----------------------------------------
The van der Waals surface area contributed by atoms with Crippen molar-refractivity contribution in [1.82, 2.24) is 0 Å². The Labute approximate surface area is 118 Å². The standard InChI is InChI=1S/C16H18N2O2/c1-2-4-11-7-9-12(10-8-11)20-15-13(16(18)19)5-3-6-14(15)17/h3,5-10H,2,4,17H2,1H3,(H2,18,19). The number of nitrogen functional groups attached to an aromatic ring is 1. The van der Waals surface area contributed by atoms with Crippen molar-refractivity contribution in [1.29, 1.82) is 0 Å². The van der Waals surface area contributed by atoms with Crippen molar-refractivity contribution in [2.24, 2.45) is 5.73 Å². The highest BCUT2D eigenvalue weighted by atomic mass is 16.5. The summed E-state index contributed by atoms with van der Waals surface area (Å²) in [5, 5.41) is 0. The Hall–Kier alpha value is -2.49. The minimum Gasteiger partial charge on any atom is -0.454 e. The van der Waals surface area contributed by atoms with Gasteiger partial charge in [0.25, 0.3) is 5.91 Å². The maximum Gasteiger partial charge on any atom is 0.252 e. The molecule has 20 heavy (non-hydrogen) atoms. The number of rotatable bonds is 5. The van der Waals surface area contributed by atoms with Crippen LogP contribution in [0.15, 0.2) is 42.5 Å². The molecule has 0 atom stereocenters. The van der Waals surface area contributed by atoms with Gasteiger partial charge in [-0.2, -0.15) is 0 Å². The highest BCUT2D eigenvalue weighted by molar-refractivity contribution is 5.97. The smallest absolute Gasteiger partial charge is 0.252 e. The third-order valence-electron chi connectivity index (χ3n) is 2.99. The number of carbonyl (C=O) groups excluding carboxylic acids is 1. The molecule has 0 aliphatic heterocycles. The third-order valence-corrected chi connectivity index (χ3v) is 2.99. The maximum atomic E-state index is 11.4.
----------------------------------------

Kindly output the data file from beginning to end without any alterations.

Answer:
The van der Waals surface area contributed by atoms with Crippen molar-refractivity contribution in [1.82, 2.24) is 0 Å². The Labute approximate surface area is 118 Å². The standard InChI is InChI=1S/C16H18N2O2/c1-2-4-11-7-9-12(10-8-11)20-15-13(16(18)19)5-3-6-14(15)17/h3,5-10H,2,4,17H2,1H3,(H2,18,19). The number of nitrogen functional groups attached to an aromatic ring is 1. The van der Waals surface area contributed by atoms with Crippen molar-refractivity contribution in [1.29, 1.82) is 0 Å². The van der Waals surface area contributed by atoms with Crippen molar-refractivity contribution in [2.24, 2.45) is 5.73 Å². The highest BCUT2D eigenvalue weighted by atomic mass is 16.5. The summed E-state index contributed by atoms with van der Waals surface area (Å²) in [5, 5.41) is 0. The Hall–Kier alpha value is -2.49. The minimum Gasteiger partial charge on any atom is -0.454 e. The van der Waals surface area contributed by atoms with Gasteiger partial charge in [0.25, 0.3) is 5.91 Å². The maximum Gasteiger partial charge on any atom is 0.252 e. The molecule has 20 heavy (non-hydrogen) atoms. The number of rotatable bonds is 5. The van der Waals surface area contributed by atoms with Crippen LogP contribution in [0.15, 0.2) is 42.5 Å². The molecule has 0 atom stereocenters. The van der Waals surface area contributed by atoms with Gasteiger partial charge in [-0.2, -0.15) is 0 Å². The highest BCUT2D eigenvalue weighted by molar-refractivity contribution is 5.97. The smallest absolute Gasteiger partial charge is 0.252 e. The third-order valence-electron chi connectivity index (χ3n) is 2.99. The number of carbonyl (C=O) groups excluding carboxylic acids is 1. The molecule has 0 aliphatic heterocycles. The third-order valence-corrected chi connectivity index (χ3v) is 2.99. The maximum atomic E-state index is 11.4.